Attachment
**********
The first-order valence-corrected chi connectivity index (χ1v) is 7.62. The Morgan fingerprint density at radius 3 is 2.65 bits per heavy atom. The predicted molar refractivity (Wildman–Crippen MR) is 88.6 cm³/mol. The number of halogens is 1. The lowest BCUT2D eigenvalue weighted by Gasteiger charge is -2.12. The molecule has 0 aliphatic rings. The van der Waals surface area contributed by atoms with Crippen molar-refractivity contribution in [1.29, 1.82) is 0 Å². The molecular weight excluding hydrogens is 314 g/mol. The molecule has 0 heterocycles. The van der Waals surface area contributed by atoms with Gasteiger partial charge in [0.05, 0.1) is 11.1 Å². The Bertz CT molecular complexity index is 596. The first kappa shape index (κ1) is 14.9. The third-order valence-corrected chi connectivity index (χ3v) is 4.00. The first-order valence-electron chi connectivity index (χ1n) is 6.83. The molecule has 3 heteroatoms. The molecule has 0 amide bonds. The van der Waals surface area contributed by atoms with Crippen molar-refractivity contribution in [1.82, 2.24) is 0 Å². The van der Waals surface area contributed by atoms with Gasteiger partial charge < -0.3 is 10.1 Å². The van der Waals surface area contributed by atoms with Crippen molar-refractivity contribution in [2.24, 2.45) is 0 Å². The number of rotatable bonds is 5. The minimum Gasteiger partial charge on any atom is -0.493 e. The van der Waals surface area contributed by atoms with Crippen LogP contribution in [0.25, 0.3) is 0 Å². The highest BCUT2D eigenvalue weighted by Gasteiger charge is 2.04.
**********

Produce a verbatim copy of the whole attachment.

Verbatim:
The first-order valence-corrected chi connectivity index (χ1v) is 7.62. The Morgan fingerprint density at radius 3 is 2.65 bits per heavy atom. The predicted molar refractivity (Wildman–Crippen MR) is 88.6 cm³/mol. The number of halogens is 1. The lowest BCUT2D eigenvalue weighted by Gasteiger charge is -2.12. The molecule has 0 aliphatic rings. The van der Waals surface area contributed by atoms with Crippen molar-refractivity contribution in [1.29, 1.82) is 0 Å². The molecular weight excluding hydrogens is 314 g/mol. The molecule has 0 heterocycles. The van der Waals surface area contributed by atoms with Gasteiger partial charge in [0.05, 0.1) is 11.1 Å². The Bertz CT molecular complexity index is 596. The first kappa shape index (κ1) is 14.9. The third-order valence-corrected chi connectivity index (χ3v) is 4.00. The first-order valence-electron chi connectivity index (χ1n) is 6.83. The molecule has 3 heteroatoms. The molecule has 0 amide bonds. The van der Waals surface area contributed by atoms with Crippen molar-refractivity contribution in [1.82, 2.24) is 0 Å². The van der Waals surface area contributed by atoms with Gasteiger partial charge < -0.3 is 10.1 Å². The van der Waals surface area contributed by atoms with Crippen molar-refractivity contribution in [2.24, 2.45) is 0 Å². The number of rotatable bonds is 5. The minimum Gasteiger partial charge on any atom is -0.493 e. The van der Waals surface area contributed by atoms with Crippen LogP contribution in [0.25, 0.3) is 0 Å². The highest BCUT2D eigenvalue weighted by Gasteiger charge is 2.04.